I have listened to the Tolkien Professor's podcast you mentioned. It was fine...GOOD, even. it gave me a lot to think about. It actually made things tougher for me, because writing here for this site required me to suspend my love of the book and try my best to judge the movie based just on the movie. When I did that I found these newer films to be unjustifiable in many of the decisions they make. And I have to wonder if his love and familiarity of the books has led him to give these screenwriters *too much* credit. I don't think they thought about them nearly as much as he has. Also, I listened to some of his Hobbit lectures last year, but I should re-listen to them as I go through the book again. I'm going to try to read The Silmarillion again this year. I tried last year, made it about 50 pages, then gave up. It's HARD! (that what she said)

    4. Don't know if this helps, but when I got The Silmarillion, I sort of started reading in the middle because the short stories are not necessarily exactly tied together. It sort of helped me want to go backward to understand where things came from, and by that time, I had enough momentum to keep going. I'd try reading "Beren and Luthien" first if you want the satisfaction of reading a story completely before wanting to tackle the Ainulindale. Have fun.

  3. I really would like to see these dwarves in a time travel comedy where they come to present day NY.

    I know that's not the point but it would be a way to "humanize" them before There and Back Again.

    1. Like Time Bandits meets Enchanted?

    2. I was thinking like Bill & Ted. But yours works too :-)

  4. I ranked "Desolation of Smaug" as my 30th favorite movie of 2013, and that should be a problem because, while this and "An Unexpected Journey" entertain me while they're on, they don't leave me with the slightest desire to go back and revisit. I wasn't a huge fan of the "LOTR" movies but I've seen each a few times and enjoy returning to those places, meeting these characters and rekindling the memory of those adventures. "Desolation of Smaug" only had the barrel chase scene (which is amazing, almost "Lone Ranger" ending worthy) and the Smaug scenes toward the end, the rest I'm struggling to even remember. Perhaps the knowledge by all involved (including us, the paying audience) that this is a naked cash grab to squeeze nerd money out of the herd by turning a small-scale adventure into an epic three-picture narrative makes us all more sensitive to the made-up filler, unnecessary cameos and slow patches that on a less-known intellectual property we'd be marveling at how Jackson can apply 2013 movie-making technology to a decade-old "LOTR" film style that couldn't be replicated again even if they tried.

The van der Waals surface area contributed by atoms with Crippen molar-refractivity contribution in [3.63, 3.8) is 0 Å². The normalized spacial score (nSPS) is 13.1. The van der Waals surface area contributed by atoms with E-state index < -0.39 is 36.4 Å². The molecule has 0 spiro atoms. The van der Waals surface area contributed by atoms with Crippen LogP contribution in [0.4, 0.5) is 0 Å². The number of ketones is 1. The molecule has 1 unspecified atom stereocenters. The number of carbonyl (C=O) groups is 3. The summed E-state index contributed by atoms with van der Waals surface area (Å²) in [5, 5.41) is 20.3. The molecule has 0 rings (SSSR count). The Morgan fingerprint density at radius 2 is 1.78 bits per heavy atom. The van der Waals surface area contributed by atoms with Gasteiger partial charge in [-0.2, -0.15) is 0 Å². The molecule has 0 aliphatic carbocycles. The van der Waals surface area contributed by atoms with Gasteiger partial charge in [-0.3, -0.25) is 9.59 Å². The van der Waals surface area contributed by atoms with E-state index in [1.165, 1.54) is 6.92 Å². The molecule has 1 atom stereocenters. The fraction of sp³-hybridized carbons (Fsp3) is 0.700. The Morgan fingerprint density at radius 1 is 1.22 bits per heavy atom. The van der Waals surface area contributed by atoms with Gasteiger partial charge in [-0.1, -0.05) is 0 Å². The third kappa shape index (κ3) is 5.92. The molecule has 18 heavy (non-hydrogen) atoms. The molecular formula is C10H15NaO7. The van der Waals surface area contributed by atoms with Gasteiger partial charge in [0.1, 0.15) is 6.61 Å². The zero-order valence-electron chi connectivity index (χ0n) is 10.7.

In Peter Jackson's defense though (and, like Patrick, I'm at a disadvantage because I haven't read the books) maybe he felt he didn't need to dedicate time to the dwarfs in "Smaug" because he already spent time setting them up and introducing them in "Unexpected Journey." Just picture what these new "Hobbit" movies would be like without Ian McKellen or Martin Freeman (underused as he was in "Smaug") anchoring the narrative, and you have to realize that even with the CG overkill and absurd lengths (none of these movies should exceed 105 min., let alone come close to three hours each) the reason these average-at-best movies are still cleaning house worldwide is (a) we love seeing and spending time with these characters (come on, don't tell me a nerdy part of your being didn't swoon when Orlando Bloom started firing arrows left and right) and (b) our residue of affection for the original "LORT" trilogy is still that strong and powerful.

    Of course expect Disney to buy the film rights to the Tolkien estate and serialize these movies within a decade or two. Then you'll look back at "Desolation of Smaug" the way we look back at 80's action movies or 70's disaster films. :-(